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Wednesday, November 25, 2009

Election Law-Violating Astroturf Group Misleads About Pebble Mine... Now There's a Surprise


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A group calling itself Alaska Wild Salmon Protection, Inc. recently ran full-page advertisements (see above) in Politico against development of the Pebble Mine in Southwest Alaska. The Pebble deposit is one of the largest finds in America, believed to contain 72 billion pounds of copper and 94 million ounces of gold, among other minerals.

Alaska Wild Salmon Protection's advertisement was filled with distortions, but more on that later.

I wanted to learn more about the group, so I went to check out its website. It didn't have one.* Odd, I thought, for an environmental group leading local opposition to the Pebble Mine.

It turns out that the closest Alaska Wild Salmon Protection, Inc. comes to anything remotely environmental is astroturf.

The group was created by the law firm of Holmes, Weddle & Barcott as a front for a client trying to stop the Pebble Mine project. Corporate clients find anonymity provided by such arrangements quite liberating: They can feel free to say whatever they want without fear of accountability for their actions.

The group was incorporated by William DeVoe, Michael Barcott, and Timothy McKeever, all attorneys with the firm. McKeever is perhaps best known as the former chief of staff to Alaska's ethically-challenged former Senator, Ted Stevens. He was the center of a controversy in last year's elections when he acknowledged lobbying the Senator on behalf of one of his clients while serving as Stevens' campaign treasurer.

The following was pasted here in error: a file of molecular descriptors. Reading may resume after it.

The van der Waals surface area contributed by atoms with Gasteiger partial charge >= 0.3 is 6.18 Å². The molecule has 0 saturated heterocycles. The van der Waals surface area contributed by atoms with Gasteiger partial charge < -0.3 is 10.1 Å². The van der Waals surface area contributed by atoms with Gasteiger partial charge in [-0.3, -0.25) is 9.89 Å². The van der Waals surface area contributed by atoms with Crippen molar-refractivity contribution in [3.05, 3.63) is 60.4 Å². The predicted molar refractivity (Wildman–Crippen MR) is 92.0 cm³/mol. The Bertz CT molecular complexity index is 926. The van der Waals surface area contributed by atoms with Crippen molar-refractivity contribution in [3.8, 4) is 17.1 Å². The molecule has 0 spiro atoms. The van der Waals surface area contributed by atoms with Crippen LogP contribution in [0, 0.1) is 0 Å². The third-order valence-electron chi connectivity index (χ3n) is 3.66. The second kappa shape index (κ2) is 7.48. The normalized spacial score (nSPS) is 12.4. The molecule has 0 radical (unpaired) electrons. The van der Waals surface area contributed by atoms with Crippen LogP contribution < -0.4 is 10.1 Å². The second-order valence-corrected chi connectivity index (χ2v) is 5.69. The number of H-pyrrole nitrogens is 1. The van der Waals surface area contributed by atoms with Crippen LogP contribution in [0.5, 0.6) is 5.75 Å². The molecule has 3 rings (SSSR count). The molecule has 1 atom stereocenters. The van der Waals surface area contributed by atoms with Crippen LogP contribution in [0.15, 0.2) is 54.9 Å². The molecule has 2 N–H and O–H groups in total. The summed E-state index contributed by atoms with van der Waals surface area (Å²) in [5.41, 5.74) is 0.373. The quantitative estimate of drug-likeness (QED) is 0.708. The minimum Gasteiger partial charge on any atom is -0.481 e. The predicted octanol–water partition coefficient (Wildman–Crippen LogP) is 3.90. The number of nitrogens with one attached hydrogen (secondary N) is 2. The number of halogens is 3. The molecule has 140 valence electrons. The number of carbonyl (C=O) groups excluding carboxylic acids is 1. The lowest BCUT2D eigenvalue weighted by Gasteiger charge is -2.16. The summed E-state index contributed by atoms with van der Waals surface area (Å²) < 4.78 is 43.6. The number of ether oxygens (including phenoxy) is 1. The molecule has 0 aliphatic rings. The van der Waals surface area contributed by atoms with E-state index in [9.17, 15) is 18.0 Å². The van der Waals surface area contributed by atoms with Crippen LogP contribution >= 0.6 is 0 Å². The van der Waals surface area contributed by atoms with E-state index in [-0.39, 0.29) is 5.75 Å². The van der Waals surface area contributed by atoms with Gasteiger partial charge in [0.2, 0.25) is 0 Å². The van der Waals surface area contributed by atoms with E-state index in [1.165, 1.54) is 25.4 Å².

Until recently, it wasn't known who was bankrolling Alaska Wild Salmon Protection, Inc. But thanks to a report by the Alaska Public Offices Commission (APOC), we now know it is Robert Gillam, CEO of McKinley Capital Management (more on him here).

According to a June 2009 APOC report, Alaska Wild Salmon, Inc. was "...set up to be another 501(c)(6), and its purpose was to allow Gillam to spend money on lobbying without disclosing that he was employing lobbyists." The report further found that Gillam and associates had committed 18 violations of Alaska state election law related to an anti-Pebble Mine ballot initiative, including "using the names of others" to conceal the true source of ballot initiative contributions.

A proposal by the defendants to settle the case for $30,000 was rejected by APOC several weeks ago. APOC has now voted to dismiss some related allegations, but is seeking another hearing on campaign finance law violation charges.

More detail comes from a November 23 editorial in the Anchorage Daily News:
...Still at issue is the charge, backed by APOC investigators, that Anchorage businessman Bob Gillam and others sought to hide about $2 million of his contributions to the cause. APOC wisely rejected a proposed $30,000 settlement with Gillam and others in that case.

Their decision was wise because the attempt to hide the backers of initiative campaigns in Alaska is an attempt to withhold information from Alaska voters. In this case, initiative supporters worried that Gillam's bankrolling would underscore his personal stake in stopping the mine -- he owns a lodge near the Pebble prospect -- and draw attention from the environmental and public policy arguments.